By Frank Agostino, Jairo G. Cano, and Crystal Loyer
[Today’s post was written by Frank Agostino, Jairo G. Cano, and Crystal Loyer, all of Frank Agostino and Associates of Hackensack, New Jersey. Frank was the recipient of the 2012 Janet Spragens Pro Bono Award from the ABA Tax Section for his work with the New York City Calendar Call program and his general work for unrepresented taxpayers. He and his associates write today about a Tax Court case decided last month in which the taxpayer works as a Revenue Officer for the Internal Revenue Service. We previously posted on the issues raised for IRS employees by Section 1203 of the Revenue Reform Act of 1998. The Brewer case points out that the harsh punishment that awaits an IRS employee found to have met the criteria of 1203 can cause litigation in a case that might otherwise have settled. This procedural aspect of the case draws our attention.]
In Brewer v. Commissioner, T.C. Memo. 2013-295, the Tax Court determined that James Brewer, an IRS Revenue Officer, was entitled to claim the First Time Homebuyer Credit in connection with his purchase of a principal residence in 2008. The Tax Court based its decision on Mr. Brewer’s credible trial testimony. What makes Mr. Brewer interesting is not that his credible testimony carried the day, but that no one at the IRS was willing to take responsibility for concluding that he was credible.read more...
To qualify for the First Time Homebuyer Credit, a taxpayer must prove that he purchased a home with the intent to use it as his principal residence. The taxpayer must also prove that he did not have an ownership interest in another principal residence during the preceding three years. When a taxpayer – such as Mr. Brewer – has an ownership interest in another property, the trier of fact must analyze the circumstances surrounding that ownership to determine if the other property was a principal residence. Factors to consider include the taxpayer’s place of employment, where his family members reside, the address listed on his tax returns, driver’s license, automobile registration and voter registration card, the mailing address for bills and other correspondence, and the location of religious organizations and other social clubs attended by the taxpayer.
IRS computer systems include software to identify taxpayers who potentially do not qualify for the Credit. If the taxpayer has claimed a mortgage interest or real estate tax deduction for another property, the IRS system will flag the tax return for further review. This is what happened in Mr. Brewer’s case. In such cases, the Internal Revenue Manual asks that the Revenue Agent secure a written “reasonable explanation that any prior year mortgage interest/real estate tax was for something other than a principal resident.1” Throughout the examination and trial process, Mr. Brewer credibly explained that he purchased a condominium in Staten Island in 2005. At the time he was engaged to his fiancée, a New Jersey resident. He ultimately moved into his fiancée’s home and allowed his sister to live in the Staten Island condominium while she attended college.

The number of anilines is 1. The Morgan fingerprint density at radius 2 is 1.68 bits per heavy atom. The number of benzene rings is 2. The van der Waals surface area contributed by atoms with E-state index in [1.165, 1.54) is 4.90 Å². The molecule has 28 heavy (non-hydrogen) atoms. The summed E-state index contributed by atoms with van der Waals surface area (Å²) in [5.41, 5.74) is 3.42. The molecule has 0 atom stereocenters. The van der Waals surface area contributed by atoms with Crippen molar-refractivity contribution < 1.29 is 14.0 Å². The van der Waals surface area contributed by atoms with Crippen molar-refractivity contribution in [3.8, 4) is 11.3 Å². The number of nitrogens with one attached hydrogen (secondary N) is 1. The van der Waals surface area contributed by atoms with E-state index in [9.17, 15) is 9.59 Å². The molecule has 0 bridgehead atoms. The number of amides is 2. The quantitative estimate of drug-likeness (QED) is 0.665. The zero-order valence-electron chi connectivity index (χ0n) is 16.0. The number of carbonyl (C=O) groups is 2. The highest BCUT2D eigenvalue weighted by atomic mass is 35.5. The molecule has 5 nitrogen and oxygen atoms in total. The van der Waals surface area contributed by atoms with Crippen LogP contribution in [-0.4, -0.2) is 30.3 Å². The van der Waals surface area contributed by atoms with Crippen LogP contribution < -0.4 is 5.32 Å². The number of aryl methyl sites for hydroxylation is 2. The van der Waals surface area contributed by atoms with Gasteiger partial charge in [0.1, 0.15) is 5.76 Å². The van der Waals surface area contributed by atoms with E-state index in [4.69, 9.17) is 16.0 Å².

Mr. Brewer eventually married his fiancée and purchased a home in New Jersey with his wife in 2008. Because Mr. Brewer did not use the Staten Island property as a principal residence, his ownership interest should not prevent him from claiming the Credit. Furthermore, the Staten Island property qualified as a second home whereby he could claim a deduction for both mortgage interest and real estate taxes. Under these circumstances, Mr. Brewer qualified for the Credit and this case should not have extended beyond the cursory examination required by the computer system’s flagging of his return. In other words, a written explanation of the circumstances surrounding Mr. Brewer’s ownership of the Staten Island property at the time he purchased the new home should have been sufficient for the IRS to close this case. However, because Mr. Brewer is an IRS employee, those assigned to his case were, in a sense, obligated to hold him to a higher standard of review I.R.M. 220.127.116.11.18.104.22.168(6)(Oct. 1, 2011).
For starters, Section 1203 of RRA98 provides that the IRS must terminate the employment of any employee who engages in certain misconduct. Specifically, the Internal Revenue Manual provides that as an Internal Revenue Officer, Mr. Brewer is expected to fully comply with all tax laws by accurately reporting and timely filing [his] federal, state, and local tax returns and fully paying their tax when due. RRA 98 sections 1203(b)(8) and (b)(9) provide for the removal of IRS employees who willfully fail to file any return or who willfully understate federal tax liability respectively.
Given this requirement, an outside observer might view the IRS’s reliance solely on Mr. Brewer’s statements as self-serving and improper. Therefore, absent anything more to substantiate his testimony, Mr. Brewer was forced to proceed to trial. At trial, Mr. Brewer acknowledged his understanding the Section 1203 requirements. He observed that he was subject to termination if he provided untruthful testimony during the trial. Indeed, Judge Wells acknowledged: “[w]e find petitioner to be reasonable and honest and his testimony to be credible and persuasive. We note that petitioner testified that he could be dismissed from his position as a revenue officer with the IRS if he gave untruthful testimony.” Brewer v. Commissioner, T.C. Memo 2013-295 at 10; fn. 6.
At the conclusion of the case, impartiality and common sense prevailed and Mr. Brewer received the tax benefits he deserved.